War of the Rebellion: Serial 084 Page 0559 Chapter LIII. CORRESPONDENCE, ETC. - UNION.

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Little Rock, Ark., August 4, 1864.


You will have your command in readiness to move with three days' rations in haversacks. You will report in person to Brigadier General J. R. West for instructions.

By order of Brigadier General E. A. Carr:


Captain and Acting Aide-de-Camp.

(Same to commanding officers Tenth Illinois Cavalry and Third Missouri Cavalry.)

PINE BLUFF, August 4, 1864.

(Received 9 p.m.)

Captain C. H. DYER,

Assistant Adjutant-General:

This morning my patrolling parties found the enemy's pickets strongly posted at a point about ten miles out in the direction of Monticello and also on the Richland road about the same distance out.


Colonel, Commanding

HERMANN, MO., August 4, 1864.

Colonel J. H. BAKER,

Commanding First Sub-Dist. of Saint Louis Dist. Saint Louis, Mo.:

COLONEL: I received information on the morning of the 1st instant of a squad of bushwhackers who were committing their depredations over in Montgomery County. I crossed the river as soon as possible with a detachment of my men and went in search of these "knights of the bush," but did not succeed in finding them, they having several hours the start of me. I scouted through Montgomery and Callaway Counties. At Portland (a little village in Callaway County) I found several crafts which have evidently been used for transporting rebels and bushwhackers across the Missouri River. These boats I destroyed without any hesitation. I have reliable information that the rebel citizens of Portland about organizing a company under General Orders, Numbers 107. I am confident that I have never met with a more bitter set of rebels than the citizens of Portland, and I will not hesitate to say that were they armed and equipped by Uncle Sam they would march to the Southern D) in less than a week. I sent out a party to disguise for the purpose of getting information in regard to the movements of these gents of the bush. They were well treated by all citizens, and found one or two who offered their services to assist in taking in myself and squad. One old lady regretted very much to hear of the death of Hancock (the guerrilla); said that Mr. Hancock was much of a gentleman and a very particular friend of hers. I found several negroes who expressed a desire to enlist had they an opportunity offered them. They dare not attempt to escape to any military post on pain of being followed and driven back by their rebel masters, who are all armed and have a pocketful of permits from Colonel Broadhead.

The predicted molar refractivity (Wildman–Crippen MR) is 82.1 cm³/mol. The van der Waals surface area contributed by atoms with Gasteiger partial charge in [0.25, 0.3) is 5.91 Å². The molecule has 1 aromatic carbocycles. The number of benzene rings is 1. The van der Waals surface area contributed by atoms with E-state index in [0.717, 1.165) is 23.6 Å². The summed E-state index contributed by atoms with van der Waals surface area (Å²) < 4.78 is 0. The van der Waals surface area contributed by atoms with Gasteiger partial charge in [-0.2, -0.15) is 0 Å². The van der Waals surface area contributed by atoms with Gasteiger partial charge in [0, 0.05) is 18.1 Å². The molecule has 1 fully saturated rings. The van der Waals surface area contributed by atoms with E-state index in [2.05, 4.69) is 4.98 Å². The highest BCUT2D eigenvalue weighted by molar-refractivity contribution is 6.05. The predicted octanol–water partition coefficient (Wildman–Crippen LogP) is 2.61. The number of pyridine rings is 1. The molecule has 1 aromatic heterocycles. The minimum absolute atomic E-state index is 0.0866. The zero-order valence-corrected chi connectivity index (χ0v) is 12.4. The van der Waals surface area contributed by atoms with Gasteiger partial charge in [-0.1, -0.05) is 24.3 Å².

I am, colonel, very respectfully, your obedient servant,


Captain Company M, Third Missouri State Militia Cavalry.